A group of disabled activists has announced it is disbanding after more than two years of campaigning that has forced significant change to the way mental distress has been criminalised within the NHS.
The StopSIM Coalition is announcing today (Thursday) that its intensive campaign work has taken a “huge emotional toll” on its members and “significantly damaged” their health, making it “untenable” for them to continue with their work.
Its campaigning revealed the flaws in the Serenity Integrated Mentoring (SIM) scheme, which it helped expose as discriminatory, coercive and punitive, and persuaded NHS England (NHSE) to order local reviews by mental health trusts of how it had been implemented.
SIM-type schemes have focused on users of mental health services – often those at high risk of suicide and self-harm – who are seen as “high intensity users” of emergency services.
StopSIM’s work led to the closure of the network that was set up by a former police officer to promote the SIM programme, and the end of several SIM schemes.
It has also persuaded NHSE to admit it was wrong to endorse the SIM model without applying “sufficient scrutiny” to that decision, and that this “compromised the safety and quality of care” and had harmed service-users.
Its campaigning work has secured widespread support from other activists and disabled people’s grassroots groups, professional organisations, charities, and led to a petition signed by more than 64,000 supporters.
The coalition says “important steps” have been made in challenging the “violent, discriminatory and harmful practices” SIM promoted, including new NICE guidelines on self harm.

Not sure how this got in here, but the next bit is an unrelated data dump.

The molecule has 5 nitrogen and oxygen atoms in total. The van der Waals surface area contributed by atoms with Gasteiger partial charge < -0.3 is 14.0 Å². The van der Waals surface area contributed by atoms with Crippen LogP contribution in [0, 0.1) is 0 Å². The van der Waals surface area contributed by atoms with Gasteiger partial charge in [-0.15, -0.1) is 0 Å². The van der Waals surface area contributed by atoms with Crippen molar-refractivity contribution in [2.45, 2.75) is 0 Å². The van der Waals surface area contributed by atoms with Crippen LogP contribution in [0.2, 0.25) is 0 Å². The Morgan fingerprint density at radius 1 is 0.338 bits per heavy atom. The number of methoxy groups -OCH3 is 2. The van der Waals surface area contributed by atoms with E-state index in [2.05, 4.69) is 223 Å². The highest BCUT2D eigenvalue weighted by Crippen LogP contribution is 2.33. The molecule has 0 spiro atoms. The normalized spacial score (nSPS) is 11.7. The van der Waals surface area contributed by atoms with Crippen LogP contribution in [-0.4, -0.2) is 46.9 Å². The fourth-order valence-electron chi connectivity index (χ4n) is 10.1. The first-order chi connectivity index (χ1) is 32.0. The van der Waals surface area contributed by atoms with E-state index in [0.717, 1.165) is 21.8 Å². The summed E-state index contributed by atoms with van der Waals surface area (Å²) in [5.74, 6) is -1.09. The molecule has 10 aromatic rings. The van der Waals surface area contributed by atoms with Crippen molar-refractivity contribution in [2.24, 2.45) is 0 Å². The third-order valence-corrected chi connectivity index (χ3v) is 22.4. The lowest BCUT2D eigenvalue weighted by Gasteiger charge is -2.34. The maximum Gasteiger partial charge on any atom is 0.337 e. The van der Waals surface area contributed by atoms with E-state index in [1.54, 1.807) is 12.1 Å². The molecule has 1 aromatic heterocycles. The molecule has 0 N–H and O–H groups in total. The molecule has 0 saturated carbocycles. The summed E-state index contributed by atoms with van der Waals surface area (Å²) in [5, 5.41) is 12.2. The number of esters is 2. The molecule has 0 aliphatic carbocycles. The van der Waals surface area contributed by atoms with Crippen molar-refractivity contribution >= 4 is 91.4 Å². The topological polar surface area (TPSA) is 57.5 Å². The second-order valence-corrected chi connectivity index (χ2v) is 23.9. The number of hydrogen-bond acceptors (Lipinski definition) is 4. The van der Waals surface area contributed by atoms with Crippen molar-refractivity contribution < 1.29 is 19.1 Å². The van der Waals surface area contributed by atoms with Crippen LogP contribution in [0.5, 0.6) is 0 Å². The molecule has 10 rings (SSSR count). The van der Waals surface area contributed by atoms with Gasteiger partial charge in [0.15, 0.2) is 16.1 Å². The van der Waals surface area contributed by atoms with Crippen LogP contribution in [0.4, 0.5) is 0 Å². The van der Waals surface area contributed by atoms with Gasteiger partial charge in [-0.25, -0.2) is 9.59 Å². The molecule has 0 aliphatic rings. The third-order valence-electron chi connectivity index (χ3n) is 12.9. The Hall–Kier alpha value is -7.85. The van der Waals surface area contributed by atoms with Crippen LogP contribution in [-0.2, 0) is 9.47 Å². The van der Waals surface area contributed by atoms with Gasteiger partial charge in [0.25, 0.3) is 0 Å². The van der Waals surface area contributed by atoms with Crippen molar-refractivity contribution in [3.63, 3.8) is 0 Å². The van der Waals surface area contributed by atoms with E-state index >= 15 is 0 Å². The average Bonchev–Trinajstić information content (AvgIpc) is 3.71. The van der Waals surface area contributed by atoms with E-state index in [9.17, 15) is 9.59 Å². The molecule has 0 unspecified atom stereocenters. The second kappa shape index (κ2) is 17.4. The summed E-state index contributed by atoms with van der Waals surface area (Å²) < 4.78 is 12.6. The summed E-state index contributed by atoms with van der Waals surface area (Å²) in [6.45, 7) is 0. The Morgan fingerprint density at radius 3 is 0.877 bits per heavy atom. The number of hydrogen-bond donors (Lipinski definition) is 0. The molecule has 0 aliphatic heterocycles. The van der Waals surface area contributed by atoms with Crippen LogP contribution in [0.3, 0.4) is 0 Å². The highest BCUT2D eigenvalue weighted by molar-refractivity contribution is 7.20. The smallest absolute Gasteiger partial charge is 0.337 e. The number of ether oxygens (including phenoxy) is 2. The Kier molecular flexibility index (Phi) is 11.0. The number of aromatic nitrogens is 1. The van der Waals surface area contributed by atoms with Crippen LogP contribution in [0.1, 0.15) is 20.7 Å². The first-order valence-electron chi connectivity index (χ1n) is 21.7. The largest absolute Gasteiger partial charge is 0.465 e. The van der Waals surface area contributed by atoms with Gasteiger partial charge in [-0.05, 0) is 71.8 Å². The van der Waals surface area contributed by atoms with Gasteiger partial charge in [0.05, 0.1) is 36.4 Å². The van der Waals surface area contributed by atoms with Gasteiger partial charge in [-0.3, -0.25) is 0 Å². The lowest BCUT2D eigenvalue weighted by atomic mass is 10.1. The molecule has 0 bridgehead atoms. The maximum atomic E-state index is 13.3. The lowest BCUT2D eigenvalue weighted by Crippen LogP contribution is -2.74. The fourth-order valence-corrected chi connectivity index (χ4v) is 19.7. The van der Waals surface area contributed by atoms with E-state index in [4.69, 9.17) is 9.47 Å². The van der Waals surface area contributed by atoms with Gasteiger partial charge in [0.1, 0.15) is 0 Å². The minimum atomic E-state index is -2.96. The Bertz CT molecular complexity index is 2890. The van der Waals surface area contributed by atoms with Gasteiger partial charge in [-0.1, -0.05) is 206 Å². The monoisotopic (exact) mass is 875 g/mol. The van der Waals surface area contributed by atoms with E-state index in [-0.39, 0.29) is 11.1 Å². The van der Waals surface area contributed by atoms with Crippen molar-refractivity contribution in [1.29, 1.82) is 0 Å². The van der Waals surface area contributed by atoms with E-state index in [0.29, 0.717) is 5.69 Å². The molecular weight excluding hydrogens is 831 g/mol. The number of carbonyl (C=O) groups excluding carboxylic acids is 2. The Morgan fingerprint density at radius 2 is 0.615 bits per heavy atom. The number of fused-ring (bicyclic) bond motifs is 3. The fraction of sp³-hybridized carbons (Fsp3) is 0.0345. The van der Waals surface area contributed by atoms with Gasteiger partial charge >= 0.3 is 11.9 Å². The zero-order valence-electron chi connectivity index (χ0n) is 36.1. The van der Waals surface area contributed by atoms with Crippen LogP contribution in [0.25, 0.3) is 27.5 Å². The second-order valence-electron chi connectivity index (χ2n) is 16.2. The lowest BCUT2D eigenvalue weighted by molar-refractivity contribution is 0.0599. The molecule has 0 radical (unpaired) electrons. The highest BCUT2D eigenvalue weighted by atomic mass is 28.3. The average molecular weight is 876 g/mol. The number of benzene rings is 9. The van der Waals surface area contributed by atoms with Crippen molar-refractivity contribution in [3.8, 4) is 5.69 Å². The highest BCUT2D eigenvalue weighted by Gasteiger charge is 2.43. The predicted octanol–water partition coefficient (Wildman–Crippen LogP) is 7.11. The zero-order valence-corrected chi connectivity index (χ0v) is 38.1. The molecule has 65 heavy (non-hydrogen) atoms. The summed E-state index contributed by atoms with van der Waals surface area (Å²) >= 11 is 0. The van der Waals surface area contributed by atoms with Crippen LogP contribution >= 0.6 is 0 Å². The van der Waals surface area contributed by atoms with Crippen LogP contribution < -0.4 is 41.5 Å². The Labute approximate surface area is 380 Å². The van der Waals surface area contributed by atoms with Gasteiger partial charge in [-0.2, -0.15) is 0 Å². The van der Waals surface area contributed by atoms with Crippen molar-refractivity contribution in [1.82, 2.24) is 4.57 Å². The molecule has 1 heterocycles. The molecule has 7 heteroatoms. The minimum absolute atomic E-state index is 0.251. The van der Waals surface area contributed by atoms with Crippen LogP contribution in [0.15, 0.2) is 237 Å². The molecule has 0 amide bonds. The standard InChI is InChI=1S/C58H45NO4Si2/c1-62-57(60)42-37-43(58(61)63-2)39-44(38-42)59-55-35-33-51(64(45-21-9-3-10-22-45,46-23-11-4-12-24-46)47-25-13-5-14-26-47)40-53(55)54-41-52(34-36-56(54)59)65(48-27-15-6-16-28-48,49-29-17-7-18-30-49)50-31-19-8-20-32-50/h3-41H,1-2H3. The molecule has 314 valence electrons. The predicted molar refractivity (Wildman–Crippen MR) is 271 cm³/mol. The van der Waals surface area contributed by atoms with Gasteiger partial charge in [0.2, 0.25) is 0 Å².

But it says this “falls short of the fundamental ‘culture shift’ urgently needed”.
And it warns that many mental health trusts are continuing to use elements of the SIM scheme in their programmes.
The coalition worked closely with NHSE for more than a year on a national response and policy position on how SIM and SIM-type schemes were being used across NHS mental health trusts, but NHSE went back on its word to publish it in full.
The coalition says NHSE had agreed to work on the principles of confidentiality and equal partnership, and that neither party would publish without the consent of the other.
But it says NHS breached all three principles.
Someone from NHSE leaked part of the draft policy to the Health Service Journal in February, and excluded StopSIM from key conversations with executives.
NHSE also “went back on its word” not to publish an altered version of the policy without the coalition’s consent when Professor Tim Kendall, its national clinical director for mental health, published a short letter in March that had not been approved by the coalition, stripped the policy “down to the bare minimum”, and used the coalition’s words without its members’ consent.
The coalition believes that the publication of the full document was prevented by legal action taken by Wessex Academic Health Science Network (AHSN), one of several networks set up by NHSE in 2013 to “spread innovation at pace and scale” and to link the NHS with academic organisations, local authorities, the third sector and industry.
SIM was first trialled in 2013 on the Isle of Wight, but it was eventually rolled out to nearly half the mental health trusts in England.
Wessex AHSN continued to support the SIM scheme, despite being warned by Hampshire police in 2018 that dodgy data had been used to persuade other forces and health trusts to adopt the programme.